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A new archaeological discovery in Sicily

Gela hosts the Italian Stonehenge

A new archaeological discovery in Sicily

Claudia Astarita

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Gela -  a small city in Sicily - hosts a sort of "Italian Stonehenge". The archaeologist Giuseppe La Spina helped by two archaeology lovers (Michele Curto and Mario Bracciaventi) has recently discovered an interesting rock. The latter has a hole at the centre, where the sun goes through helping prehistoric men to have a sense of years and seasons, using astral movements. The rock, which possibly worked as a clock, seems to date back to the VI-III millennium B.C.

Gela Regional Archaeology Museum has hosted a press conference with the authors of the discovery. Among the eminent guests also Andrea Orlando, a brilliant Sicilian mind working as an astrophysicist at the University of Catania. Mr Orlando pointed out that the rock is only a departure point for further research. At the moment, the only certain thing known is that the hole presents a special orientation towards the east, having a 120 degrees corner representing an azimuth. The latter indicates a particular point: the sunrise during the winter solstice.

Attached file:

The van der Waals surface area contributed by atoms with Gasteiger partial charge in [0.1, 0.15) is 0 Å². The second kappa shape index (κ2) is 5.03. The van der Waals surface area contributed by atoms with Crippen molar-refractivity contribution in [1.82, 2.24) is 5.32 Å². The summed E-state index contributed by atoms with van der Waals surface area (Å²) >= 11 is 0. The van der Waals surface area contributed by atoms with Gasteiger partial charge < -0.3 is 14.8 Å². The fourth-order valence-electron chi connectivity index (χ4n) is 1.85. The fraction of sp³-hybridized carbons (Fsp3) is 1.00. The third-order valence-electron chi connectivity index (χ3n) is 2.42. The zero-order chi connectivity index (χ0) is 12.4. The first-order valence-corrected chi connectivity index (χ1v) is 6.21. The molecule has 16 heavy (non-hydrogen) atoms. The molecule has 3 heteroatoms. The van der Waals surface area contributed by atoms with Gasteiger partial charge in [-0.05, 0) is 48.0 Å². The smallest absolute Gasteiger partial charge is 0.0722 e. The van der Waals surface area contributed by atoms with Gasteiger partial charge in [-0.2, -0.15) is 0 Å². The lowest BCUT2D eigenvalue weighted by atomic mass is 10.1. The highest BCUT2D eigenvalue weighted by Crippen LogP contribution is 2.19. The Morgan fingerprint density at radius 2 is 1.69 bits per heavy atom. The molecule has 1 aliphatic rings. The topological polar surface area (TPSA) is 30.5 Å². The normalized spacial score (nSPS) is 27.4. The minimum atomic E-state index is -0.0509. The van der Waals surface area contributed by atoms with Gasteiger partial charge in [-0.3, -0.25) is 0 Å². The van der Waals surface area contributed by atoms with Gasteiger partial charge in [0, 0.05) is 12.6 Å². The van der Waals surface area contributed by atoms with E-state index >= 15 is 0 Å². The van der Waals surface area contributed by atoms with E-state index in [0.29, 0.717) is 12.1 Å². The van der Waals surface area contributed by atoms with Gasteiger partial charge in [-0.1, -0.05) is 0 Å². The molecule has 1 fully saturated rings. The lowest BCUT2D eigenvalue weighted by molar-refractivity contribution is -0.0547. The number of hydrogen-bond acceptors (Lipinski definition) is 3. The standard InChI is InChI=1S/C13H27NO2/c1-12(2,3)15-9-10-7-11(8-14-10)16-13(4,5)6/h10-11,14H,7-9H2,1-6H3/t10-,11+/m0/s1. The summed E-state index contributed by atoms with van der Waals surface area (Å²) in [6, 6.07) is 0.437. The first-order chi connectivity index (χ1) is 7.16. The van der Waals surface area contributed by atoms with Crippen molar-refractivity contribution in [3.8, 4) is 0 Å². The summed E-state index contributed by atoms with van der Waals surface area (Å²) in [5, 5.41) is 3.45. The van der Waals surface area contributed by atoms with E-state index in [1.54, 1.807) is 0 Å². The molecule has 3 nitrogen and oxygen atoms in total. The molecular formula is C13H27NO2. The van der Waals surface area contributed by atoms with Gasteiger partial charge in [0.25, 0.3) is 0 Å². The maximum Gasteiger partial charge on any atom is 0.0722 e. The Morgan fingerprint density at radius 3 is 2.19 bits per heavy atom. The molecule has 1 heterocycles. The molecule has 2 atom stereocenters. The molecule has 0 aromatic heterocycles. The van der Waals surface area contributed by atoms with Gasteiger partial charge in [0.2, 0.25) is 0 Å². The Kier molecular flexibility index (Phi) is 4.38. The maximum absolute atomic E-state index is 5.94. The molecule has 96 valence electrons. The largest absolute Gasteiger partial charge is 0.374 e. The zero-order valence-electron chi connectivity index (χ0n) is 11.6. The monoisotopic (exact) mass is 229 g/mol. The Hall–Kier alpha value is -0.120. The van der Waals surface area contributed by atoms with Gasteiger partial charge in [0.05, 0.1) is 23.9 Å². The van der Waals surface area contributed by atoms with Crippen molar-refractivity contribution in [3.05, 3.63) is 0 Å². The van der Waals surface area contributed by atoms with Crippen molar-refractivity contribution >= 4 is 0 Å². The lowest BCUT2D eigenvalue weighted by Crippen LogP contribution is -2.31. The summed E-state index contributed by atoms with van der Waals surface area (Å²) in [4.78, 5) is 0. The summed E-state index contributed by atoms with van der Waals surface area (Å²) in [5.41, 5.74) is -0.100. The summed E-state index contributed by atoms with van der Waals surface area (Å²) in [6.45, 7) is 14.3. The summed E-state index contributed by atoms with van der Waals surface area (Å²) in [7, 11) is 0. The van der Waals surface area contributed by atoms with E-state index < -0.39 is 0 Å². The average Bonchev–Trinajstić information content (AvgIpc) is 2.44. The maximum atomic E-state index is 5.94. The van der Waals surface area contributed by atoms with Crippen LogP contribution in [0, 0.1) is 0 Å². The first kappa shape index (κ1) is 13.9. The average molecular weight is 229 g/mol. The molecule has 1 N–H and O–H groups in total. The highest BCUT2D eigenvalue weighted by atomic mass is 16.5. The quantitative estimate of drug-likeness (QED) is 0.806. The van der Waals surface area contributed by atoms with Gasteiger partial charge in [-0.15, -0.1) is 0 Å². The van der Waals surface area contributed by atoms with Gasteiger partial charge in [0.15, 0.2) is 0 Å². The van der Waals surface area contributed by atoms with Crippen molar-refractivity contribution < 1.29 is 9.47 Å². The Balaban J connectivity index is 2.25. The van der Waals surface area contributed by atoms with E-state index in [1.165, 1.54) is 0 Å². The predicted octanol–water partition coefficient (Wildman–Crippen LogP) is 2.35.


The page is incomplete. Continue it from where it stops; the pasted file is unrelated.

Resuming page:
The discovery was a real surprise. In fact, some exploration teams were sent to the bunkers left in the area after World War II. The goal was to create some study paths for schools to explore the territory. When the experts highlighted the potential importance of the rock as a calendar, the process of validation started and it is still ongoing.

As stressed by La Spina, it is necessary to be certain of the function of the rock, keep studying and analysing it. In order to have a complete picture, it is also essential to monitor the rock during the year, observing it in different seasons and grasping new particulars.

Lastly, experts have highlighted the need to speak more to the locals, in order to get more details on the territory and its history.

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